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Definitions, Aversions, Labels, and Information - 01/09/2004
 
Developments in food technology and consumer choice call for extensions. The dairy vocabulary must be broadened beyond cowboy and lingo.
Dear Mr Stephenson

Re: Draft Food Labelling Regulations 2004 and Provision of Allergen Information

Thankyou for your despatch LSA24/688 dated 21 June 2004 sent to us for comment as part of your consultations. We have no objection to publication of our comments. Details of our interest will be found on our website and in previous and current correpondence with DEFRA on labelling and other matters.

These other matters include suggestions that the generic title of aversions comprehends all dietary restrictions, e.g. those attributed to intolerances, allergies, and abstentions on ethical or doctrinal grounds (e.g. Jewish, Muslim, Hindu, GM or vegetarian). These factors are common in a number of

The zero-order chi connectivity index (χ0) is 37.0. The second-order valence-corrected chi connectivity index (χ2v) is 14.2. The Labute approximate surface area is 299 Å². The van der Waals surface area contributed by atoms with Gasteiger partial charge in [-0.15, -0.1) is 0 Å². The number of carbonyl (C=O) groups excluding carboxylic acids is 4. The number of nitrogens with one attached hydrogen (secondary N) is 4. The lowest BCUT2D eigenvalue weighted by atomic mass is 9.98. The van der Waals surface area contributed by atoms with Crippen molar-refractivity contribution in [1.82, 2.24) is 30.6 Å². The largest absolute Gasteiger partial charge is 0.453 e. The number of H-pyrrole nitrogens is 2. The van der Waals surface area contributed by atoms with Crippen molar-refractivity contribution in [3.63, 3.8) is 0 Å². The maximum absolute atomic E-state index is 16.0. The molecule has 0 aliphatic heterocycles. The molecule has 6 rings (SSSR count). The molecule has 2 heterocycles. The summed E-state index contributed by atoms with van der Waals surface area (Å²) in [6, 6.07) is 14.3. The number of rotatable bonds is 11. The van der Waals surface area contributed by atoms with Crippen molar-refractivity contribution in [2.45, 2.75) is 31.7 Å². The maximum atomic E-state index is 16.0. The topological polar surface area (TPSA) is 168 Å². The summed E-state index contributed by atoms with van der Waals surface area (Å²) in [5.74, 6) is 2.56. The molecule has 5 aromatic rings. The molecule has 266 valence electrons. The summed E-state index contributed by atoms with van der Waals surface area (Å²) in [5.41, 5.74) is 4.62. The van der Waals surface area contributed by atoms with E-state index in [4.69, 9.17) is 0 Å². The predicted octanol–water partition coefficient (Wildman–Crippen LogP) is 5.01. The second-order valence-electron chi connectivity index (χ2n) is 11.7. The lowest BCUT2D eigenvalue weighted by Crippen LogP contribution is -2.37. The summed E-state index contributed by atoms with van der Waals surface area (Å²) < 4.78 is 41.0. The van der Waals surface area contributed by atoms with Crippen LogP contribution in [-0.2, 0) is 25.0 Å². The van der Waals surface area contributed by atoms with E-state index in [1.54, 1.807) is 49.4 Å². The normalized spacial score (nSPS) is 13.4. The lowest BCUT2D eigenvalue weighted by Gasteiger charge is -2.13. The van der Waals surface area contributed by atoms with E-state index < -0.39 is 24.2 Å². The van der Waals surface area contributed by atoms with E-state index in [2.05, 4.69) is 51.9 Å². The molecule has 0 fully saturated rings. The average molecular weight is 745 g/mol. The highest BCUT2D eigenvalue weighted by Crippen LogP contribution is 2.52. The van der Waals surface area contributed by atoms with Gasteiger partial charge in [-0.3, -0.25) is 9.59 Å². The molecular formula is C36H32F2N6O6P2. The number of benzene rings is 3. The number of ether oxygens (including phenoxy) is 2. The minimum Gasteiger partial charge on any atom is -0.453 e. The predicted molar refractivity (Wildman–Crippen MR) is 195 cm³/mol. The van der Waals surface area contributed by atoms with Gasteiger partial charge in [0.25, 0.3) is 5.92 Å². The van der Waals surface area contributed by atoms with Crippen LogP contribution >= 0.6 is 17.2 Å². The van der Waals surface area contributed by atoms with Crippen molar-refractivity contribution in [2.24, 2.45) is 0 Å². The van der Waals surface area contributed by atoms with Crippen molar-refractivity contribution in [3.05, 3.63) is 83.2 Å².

consumer choices.

Customers will increasingly need more information, almost to a pharmaceutical degree (where aversions due to products such as lactose, casein, shellac, and gelatin in formulations already occur). More note will be taken of production in dedicated premises and factories and possibilities of contamination.

Advances in the market for alternative dairy-products requires the vocabulary to revert to the food-technologist’s use of words such as milk and cream to describe the texture of emulsions, rather than imply just one bovine source; this would also remove anomalies such as peanut butter. Thus customers and their babies could practise their aversions in the choice of soya milks, cow milks, goat milks, oat milks, and human milk etc.

Alan Long
Hon Research Adviser

 
 
 

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